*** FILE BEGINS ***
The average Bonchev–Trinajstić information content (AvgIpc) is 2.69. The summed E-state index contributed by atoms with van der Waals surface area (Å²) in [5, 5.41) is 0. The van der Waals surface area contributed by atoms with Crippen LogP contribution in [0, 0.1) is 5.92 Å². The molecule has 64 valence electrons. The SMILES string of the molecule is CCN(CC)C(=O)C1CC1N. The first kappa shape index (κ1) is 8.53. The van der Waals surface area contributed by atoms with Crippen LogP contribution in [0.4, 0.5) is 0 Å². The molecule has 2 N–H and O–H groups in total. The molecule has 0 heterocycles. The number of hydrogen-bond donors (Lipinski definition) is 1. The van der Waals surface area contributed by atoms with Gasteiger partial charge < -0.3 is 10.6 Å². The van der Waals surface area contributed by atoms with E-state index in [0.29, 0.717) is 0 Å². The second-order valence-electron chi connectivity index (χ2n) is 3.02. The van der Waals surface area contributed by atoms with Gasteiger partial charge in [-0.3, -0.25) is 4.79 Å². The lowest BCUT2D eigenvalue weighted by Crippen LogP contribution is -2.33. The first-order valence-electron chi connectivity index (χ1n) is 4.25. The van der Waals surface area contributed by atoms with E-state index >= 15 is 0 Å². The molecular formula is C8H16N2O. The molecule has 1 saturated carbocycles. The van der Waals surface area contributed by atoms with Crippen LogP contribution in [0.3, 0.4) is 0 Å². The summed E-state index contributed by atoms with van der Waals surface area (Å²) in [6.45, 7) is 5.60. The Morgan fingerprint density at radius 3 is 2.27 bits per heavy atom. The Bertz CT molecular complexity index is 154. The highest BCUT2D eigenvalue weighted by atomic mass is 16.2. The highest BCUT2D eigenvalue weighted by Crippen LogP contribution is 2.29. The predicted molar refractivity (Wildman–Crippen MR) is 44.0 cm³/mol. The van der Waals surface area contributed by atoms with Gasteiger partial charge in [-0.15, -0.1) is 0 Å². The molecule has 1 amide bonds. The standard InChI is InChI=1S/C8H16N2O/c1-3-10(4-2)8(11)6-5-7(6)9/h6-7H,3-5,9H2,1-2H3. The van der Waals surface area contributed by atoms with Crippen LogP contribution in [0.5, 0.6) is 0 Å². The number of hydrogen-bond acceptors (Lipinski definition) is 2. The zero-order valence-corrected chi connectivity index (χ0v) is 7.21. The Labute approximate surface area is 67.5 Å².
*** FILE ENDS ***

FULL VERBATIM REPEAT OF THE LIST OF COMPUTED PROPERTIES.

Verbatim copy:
The average Bonchev–Trinajstić information content (AvgIpc) is 2.69. The summed E-state index contributed by atoms with van der Waals surface area (Å²) in [5, 5.41) is 0. The van der Waals surface area contributed by atoms with Crippen LogP contribution in [0, 0.1) is 5.92 Å². The molecule has 64 valence electrons. The SMILES string of the molecule is CCN(CC)C(=O)C1CC1N. The first kappa shape index (κ1) is 8.53. The van der Waals surface area contributed by atoms with Crippen LogP contribution in [0.4, 0.5) is 0 Å². The molecule has 2 N–H and O–H groups in total. The molecule has 0 heterocycles. The number of hydrogen-bond donors (Lipinski definition) is 1. The van der Waals surface area contributed by atoms with Gasteiger partial charge < -0.3 is 10.6 Å². The van der Waals surface area contributed by atoms with E-state index in [0.29, 0.717) is 0 Å². The second-order valence-electron chi connectivity index (χ2n) is 3.02. The van der Waals surface area contributed by atoms with Gasteiger partial charge in [-0.3, -0.25) is 4.79 Å². The lowest BCUT2D eigenvalue weighted by Crippen LogP contribution is -2.33. The first-order valence-electron chi connectivity index (χ1n) is 4.25. The van der Waals surface area contributed by atoms with E-state index >= 15 is 0 Å². The molecular formula is C8H16N2O. The molecule has 1 saturated carbocycles. The van der Waals surface area contributed by atoms with Crippen LogP contribution in [0.3, 0.4) is 0 Å². The summed E-state index contributed by atoms with van der Waals surface area (Å²) in [6.45, 7) is 5.60. The Morgan fingerprint density at radius 3 is 2.27 bits per heavy atom. The Bertz CT molecular complexity index is 154. The highest BCUT2D eigenvalue weighted by atomic mass is 16.2. The highest BCUT2D eigenvalue weighted by Crippen LogP contribution is 2.29. The predicted molar refractivity (Wildman–Crippen MR) is 44.0 cm³/mol. The van der Waals surface area contributed by atoms with Gasteiger partial charge in [-0.15, -0.1) is 0 Å². The molecule has 1 amide bonds. The standard InChI is InChI=1S/C8H16N2O/c1-3-10(4-2)8(11)6-5-7(6)9/h6-7H,3-5,9H2,1-2H3. The van der Waals surface area contributed by atoms with Crippen LogP contribution in [0.5, 0.6) is 0 Å². The number of hydrogen-bond acceptors (Lipinski definition) is 2. The zero-order valence-corrected chi connectivity index (χ0v) is 7.21. The Labute approximate surface area is 67.5 Å².